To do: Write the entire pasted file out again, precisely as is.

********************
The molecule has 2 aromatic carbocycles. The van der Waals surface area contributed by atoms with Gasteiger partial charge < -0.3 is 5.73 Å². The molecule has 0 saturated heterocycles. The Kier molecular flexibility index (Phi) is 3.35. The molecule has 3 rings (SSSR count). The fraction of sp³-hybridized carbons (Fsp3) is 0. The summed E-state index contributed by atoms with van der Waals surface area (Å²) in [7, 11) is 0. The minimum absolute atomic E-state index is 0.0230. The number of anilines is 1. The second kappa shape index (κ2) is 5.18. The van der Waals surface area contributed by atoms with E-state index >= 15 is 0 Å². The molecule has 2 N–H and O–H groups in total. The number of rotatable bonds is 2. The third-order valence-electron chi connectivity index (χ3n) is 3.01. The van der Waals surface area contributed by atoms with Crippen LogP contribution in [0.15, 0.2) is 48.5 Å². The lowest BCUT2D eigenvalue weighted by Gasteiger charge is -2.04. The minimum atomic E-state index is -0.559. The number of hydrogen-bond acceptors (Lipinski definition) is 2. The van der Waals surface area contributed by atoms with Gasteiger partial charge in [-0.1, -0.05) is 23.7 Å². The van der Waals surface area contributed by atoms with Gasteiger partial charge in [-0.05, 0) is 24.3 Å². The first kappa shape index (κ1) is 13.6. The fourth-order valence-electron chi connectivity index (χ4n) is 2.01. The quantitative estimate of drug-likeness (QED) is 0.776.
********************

The molecule has 2 aromatic carbocycles. The van der Waals surface area contributed by atoms with Gasteiger partial charge < -0.3 is 5.73 Å². The molecule has 0 saturated heterocycles. The Kier molecular flexibility index (Phi) is 3.35. The molecule has 3 rings (SSSR count). The fraction of sp³-hybridized carbons (Fsp3) is 0. The summed E-state index contributed by atoms with van der Waals surface area (Å²) in [7, 11) is 0. The minimum absolute atomic E-state index is 0.0230. The number of anilines is 1. The second kappa shape index (κ2) is 5.18. The van der Waals surface area contributed by atoms with E-state index >= 15 is 0 Å². The molecule has 2 N–H and O–H groups in total. The number of rotatable bonds is 2. The third-order valence-electron chi connectivity index (χ3n) is 3.01. The van der Waals surface area contributed by atoms with Crippen LogP contribution in [0.15, 0.2) is 48.5 Å². The lowest BCUT2D eigenvalue weighted by Gasteiger charge is -2.04. The minimum atomic E-state index is -0.559. The number of hydrogen-bond acceptors (Lipinski definition) is 2. The van der Waals surface area contributed by atoms with Gasteiger partial charge in [-0.1, -0.05) is 23.7 Å². The van der Waals surface area contributed by atoms with Gasteiger partial charge in [-0.05, 0) is 24.3 Å². The first kappa shape index (κ1) is 13.6. The fourth-order valence-electron chi connectivity index (χ4n) is 2.01. The quantitative estimate of drug-likeness (QED) is 0.776.